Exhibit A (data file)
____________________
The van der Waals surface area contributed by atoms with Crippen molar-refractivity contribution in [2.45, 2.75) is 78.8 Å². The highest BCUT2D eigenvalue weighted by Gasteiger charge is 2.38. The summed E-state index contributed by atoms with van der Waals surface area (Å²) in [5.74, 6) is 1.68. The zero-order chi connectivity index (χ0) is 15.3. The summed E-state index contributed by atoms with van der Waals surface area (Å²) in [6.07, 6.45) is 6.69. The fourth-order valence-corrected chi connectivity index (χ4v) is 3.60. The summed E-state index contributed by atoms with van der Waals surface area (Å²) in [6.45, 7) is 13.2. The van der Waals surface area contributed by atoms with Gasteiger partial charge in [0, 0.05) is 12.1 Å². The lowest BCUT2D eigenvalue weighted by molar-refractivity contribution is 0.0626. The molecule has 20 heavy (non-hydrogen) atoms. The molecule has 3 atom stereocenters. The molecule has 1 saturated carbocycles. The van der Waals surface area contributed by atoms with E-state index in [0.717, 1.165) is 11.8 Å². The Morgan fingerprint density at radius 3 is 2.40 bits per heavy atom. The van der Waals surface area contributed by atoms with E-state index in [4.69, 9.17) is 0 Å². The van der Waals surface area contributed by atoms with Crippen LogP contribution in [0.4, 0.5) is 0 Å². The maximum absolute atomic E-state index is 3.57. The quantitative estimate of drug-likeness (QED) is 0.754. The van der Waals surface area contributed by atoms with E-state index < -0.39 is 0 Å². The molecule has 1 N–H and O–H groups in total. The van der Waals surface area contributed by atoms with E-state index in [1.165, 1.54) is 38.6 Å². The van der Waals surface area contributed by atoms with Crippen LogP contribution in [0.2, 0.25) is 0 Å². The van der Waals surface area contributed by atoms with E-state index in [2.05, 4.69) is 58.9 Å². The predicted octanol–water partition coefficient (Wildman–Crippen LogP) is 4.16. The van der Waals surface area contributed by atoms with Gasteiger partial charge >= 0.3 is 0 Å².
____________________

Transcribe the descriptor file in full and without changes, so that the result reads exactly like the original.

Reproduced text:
The van der Waals surface area contributed by atoms with Crippen molar-refractivity contribution in [2.45, 2.75) is 78.8 Å². The highest BCUT2D eigenvalue weighted by Gasteiger charge is 2.38. The summed E-state index contributed by atoms with van der Waals surface area (Å²) in [5.74, 6) is 1.68. The zero-order chi connectivity index (χ0) is 15.3. The summed E-state index contributed by atoms with van der Waals surface area (Å²) in [6.07, 6.45) is 6.69. The fourth-order valence-corrected chi connectivity index (χ4v) is 3.60. The summed E-state index contributed by atoms with van der Waals surface area (Å²) in [6.45, 7) is 13.2. The van der Waals surface area contributed by atoms with Gasteiger partial charge in [0, 0.05) is 12.1 Å². The lowest BCUT2D eigenvalue weighted by molar-refractivity contribution is 0.0626. The molecule has 20 heavy (non-hydrogen) atoms. The molecule has 3 atom stereocenters. The molecule has 1 saturated carbocycles. The van der Waals surface area contributed by atoms with E-state index in [0.717, 1.165) is 11.8 Å². The Morgan fingerprint density at radius 3 is 2.40 bits per heavy atom. The van der Waals surface area contributed by atoms with E-state index in [4.69, 9.17) is 0 Å². The van der Waals surface area contributed by atoms with Crippen LogP contribution in [0.4, 0.5) is 0 Å². The maximum absolute atomic E-state index is 3.57. The quantitative estimate of drug-likeness (QED) is 0.754. The van der Waals surface area contributed by atoms with E-state index < -0.39 is 0 Å². The molecule has 1 N–H and O–H groups in total. The van der Waals surface area contributed by atoms with E-state index in [1.165, 1.54) is 38.6 Å². The van der Waals surface area contributed by atoms with Crippen LogP contribution in [0.2, 0.25) is 0 Å². The van der Waals surface area contributed by atoms with E-state index in [2.05, 4.69) is 58.9 Å². The predicted octanol–water partition coefficient (Wildman–Crippen LogP) is 4.16. The van der Waals surface area contributed by atoms with Gasteiger partial charge >= 0.3 is 0 Å².